By Alex Wood
2012 marks the 50th anniversary of Ireland’s great folk music band, The Chieftains. Today only Paddy Moloney remains of the original Chieftains but the tradition marches on, changes but remains true to itself. The new album, Voice of Ages, fulfils that wonderful promise of merging tradition and modernity and strengthening the traditional by that very merge.
It’s an intriguing year, 2012, the 50th anniversary of The Chieftains, of Bob Dylan’s first album and of the formation of The Rolling Stones. No sign of the Stones on this album but of course The Chieftains have collaborated in the past with Jagger when they jointly made a moving version of Long Black Veil. Dylan however, though not in person, makes his contribution to the new album.
Paddy Moloney, the sole original Chieftain still performing in the line-up, and T Bone Burnett have produced this album which continues from other albums (The Long Black Veil, Tears Of Stone) on which The Chieftains have cooperated with countless musicians from a range of genres. It covers a huge swathe of The Chieftains’ musical experience.
The Lark in the Air and The Frost Is All Over, both with the Punch Brothers, make abundantly plain that the magic remains as bright as ever whether on pure instrumental pieces or on accompanying traditional Irish songs.
American Indie band Low Anthem team up with the Chieftains to produce an understated rendering of School Days Over, Ewan McColl’s heartfelt tribute to generations of coal-miners. Dylan’s assertive and declamatory anthem, When The Ship Comes In, sung half a century ago in New York by Dylan with Tommy Makem and the Clancy Brothers, and always open as a tune to an Irish imprint, is reproduced with gusto by American folk rock band, The Decemberists and The Chieftains.
As ever The Chieftains go well beyond the riotous and rebellious. Come All Ye Fair Tender And Ladies, a traditional Appalachian ballad warning young women of the false and treacherous nature of men, rings true through the ages but, recorded as it has been by countless greats, Maybelle Carter, Joan Baez, Emmylou Harris, Dolly Parton, represents a major challenge. The Chieftains’ collaboration with American super country group, Pistol Annies, however is gentle, heart-breaking and rivals the great versions of the past.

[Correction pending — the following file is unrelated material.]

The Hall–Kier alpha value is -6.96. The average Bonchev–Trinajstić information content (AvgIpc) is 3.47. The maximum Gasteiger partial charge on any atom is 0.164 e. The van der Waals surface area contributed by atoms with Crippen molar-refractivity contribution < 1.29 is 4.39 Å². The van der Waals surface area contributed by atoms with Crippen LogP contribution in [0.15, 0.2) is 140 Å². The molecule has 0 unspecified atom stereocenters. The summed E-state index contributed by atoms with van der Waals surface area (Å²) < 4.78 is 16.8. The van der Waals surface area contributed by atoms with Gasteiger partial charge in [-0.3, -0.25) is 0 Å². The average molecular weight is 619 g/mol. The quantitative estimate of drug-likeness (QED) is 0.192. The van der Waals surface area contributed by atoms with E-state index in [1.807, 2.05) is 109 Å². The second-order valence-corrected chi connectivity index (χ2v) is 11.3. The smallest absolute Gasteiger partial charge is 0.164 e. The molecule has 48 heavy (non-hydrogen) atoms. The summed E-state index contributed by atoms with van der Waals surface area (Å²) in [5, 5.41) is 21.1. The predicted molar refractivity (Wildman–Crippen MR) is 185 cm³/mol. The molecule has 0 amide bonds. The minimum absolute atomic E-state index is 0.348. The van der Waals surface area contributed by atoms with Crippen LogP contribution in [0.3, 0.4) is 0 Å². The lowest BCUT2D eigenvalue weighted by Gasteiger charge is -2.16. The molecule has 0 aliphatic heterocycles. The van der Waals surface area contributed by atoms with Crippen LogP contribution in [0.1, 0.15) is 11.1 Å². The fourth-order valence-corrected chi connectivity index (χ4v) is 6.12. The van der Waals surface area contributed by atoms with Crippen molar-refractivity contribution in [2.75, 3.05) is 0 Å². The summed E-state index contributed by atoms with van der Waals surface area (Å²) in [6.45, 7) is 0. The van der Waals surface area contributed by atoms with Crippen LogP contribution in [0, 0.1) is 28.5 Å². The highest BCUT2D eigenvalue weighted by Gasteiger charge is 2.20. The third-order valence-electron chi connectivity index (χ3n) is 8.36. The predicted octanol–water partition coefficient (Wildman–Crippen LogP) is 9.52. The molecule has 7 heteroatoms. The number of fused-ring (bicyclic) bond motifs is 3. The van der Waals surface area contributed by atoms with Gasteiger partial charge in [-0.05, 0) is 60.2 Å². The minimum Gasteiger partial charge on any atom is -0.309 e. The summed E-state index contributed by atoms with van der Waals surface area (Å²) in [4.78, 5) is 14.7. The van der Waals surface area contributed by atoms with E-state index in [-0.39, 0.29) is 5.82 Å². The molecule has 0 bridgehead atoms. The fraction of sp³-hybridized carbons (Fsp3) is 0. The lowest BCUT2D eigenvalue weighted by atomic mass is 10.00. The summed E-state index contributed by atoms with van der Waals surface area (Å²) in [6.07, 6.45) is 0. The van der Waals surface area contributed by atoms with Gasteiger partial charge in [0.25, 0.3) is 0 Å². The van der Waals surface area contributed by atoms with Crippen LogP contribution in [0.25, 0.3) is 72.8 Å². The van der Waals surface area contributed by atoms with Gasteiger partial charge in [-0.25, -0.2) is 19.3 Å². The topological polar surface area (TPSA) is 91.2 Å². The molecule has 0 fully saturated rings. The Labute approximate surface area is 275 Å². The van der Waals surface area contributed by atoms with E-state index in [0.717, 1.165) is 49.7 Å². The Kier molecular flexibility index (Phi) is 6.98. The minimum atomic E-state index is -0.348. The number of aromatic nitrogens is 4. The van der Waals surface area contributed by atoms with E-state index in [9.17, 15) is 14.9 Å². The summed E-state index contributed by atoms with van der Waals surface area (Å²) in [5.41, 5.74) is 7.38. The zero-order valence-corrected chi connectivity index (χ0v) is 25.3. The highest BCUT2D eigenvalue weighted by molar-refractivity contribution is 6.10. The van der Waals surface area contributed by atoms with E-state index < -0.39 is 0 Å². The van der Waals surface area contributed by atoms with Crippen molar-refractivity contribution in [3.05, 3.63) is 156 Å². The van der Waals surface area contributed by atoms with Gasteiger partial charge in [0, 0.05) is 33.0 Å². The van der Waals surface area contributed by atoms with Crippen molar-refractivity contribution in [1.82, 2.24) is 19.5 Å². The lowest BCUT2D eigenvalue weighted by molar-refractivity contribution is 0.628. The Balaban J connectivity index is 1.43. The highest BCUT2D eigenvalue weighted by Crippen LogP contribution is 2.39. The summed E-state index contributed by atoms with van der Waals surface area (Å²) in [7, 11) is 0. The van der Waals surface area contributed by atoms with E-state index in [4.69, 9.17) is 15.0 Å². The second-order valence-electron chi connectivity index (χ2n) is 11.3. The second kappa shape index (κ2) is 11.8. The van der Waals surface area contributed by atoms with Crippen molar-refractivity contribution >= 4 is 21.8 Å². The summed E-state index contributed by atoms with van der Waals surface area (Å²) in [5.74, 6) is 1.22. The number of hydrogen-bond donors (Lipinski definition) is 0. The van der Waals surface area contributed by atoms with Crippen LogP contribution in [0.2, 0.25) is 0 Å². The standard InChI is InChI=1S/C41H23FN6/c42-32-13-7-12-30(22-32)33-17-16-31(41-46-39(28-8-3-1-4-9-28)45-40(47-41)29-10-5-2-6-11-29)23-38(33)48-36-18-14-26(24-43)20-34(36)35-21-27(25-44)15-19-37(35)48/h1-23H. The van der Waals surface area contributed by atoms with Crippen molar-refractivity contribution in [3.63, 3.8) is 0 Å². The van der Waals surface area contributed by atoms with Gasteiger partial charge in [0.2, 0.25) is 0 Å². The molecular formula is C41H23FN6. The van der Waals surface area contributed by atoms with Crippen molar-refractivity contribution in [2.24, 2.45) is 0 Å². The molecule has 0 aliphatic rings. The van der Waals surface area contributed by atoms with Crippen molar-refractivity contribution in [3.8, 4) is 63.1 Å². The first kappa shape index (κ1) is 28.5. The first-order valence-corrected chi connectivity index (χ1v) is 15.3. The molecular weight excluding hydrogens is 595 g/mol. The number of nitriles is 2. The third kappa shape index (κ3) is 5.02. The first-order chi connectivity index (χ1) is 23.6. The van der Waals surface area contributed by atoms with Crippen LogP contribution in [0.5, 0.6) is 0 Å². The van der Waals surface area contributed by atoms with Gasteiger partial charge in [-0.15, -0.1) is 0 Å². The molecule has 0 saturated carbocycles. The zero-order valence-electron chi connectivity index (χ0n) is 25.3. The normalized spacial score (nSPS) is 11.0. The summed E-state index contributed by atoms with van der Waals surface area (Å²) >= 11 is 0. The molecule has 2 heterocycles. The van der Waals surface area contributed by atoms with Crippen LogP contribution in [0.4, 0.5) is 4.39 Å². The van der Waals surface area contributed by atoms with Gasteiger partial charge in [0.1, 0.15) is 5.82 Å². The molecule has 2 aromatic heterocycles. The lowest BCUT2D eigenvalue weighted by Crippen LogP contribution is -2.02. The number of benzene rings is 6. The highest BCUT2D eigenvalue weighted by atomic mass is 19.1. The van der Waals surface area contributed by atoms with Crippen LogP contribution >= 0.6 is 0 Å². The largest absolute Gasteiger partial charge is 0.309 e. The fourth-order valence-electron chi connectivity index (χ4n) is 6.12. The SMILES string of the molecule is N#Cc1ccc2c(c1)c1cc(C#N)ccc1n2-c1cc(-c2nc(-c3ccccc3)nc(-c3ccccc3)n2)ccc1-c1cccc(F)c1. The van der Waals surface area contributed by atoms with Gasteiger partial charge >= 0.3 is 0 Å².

Perhaps the finest track is the most international of all with Irish, American, Scottish and Italian elements as the The Chieftains accompany a unique rendering by Paolo Nutini of the plaintive Hard Times Come Again No More. (One error on the too-brief sleeve notes is to describe this as ‘Traditional’. It was written in 1845 by American composer, Stephen Foster, but has undoubtedly entered the folk tradition.) Nutini’s Scots accent shines through his singing which captures that almost archetypally American exposition of life as a vale of tears. Unlike much of that tradition however, Hard Times poses neither this side of the grave nor the other any messianic resolution. Yet the hope for something better, the weary but insistent optimism, is captured sensitively by Nutini. As Nutini fades out The Limerick City Pipe Band fades in and belts out the Hard Times melody: inspired arrangement! It’s a song which has been produced by countless artists in the past, Kate and Anna McGarrigle and Bruce Springsteen among others. This version is at least as good as any.
If there’s a rival for the best track, it has to be Pretty Little Girl by The Chieftains and African American old time string band, The Carolina Chocolate Drops. This robust, totally transatlantic piece, is not only a wonderful inducement to heel-tapping celebration, but a tribute to the versatility of The Chieftains. Their easy entry to that different musical world is a measure of their technical skill and cultural breadth.
What The Chieftains have achieved again with this album is to prove categorically that being firmly and securely rooted in one’s own culture is no barrier to reaching out to others. Indeed it is a wonderful spring-board to an inclusive and internationalist musical ethos. Equally, they epitomise the truth that tradition is not the enemy of modernism, but the base on which it rests.
Weaknesses? It might seem a contradiction but the Lisa Hannigan version of My Lagan Love is a touch too dirge-like even for that anthem to heart-break and misery. On the other hand The Secret Sisters’ version of Peggy Gordon (With that title it should have been Scottish, shouldn’t it?) tends a trifle to the jaunty. The brevity of the sleeve notes is disappointing. Beyond that this is a bravura performance by one of the enduring acts in the folk and world music traditions. Their concerts in Glasgow and Edinburgh on 16 and 17 June will be sell-outs.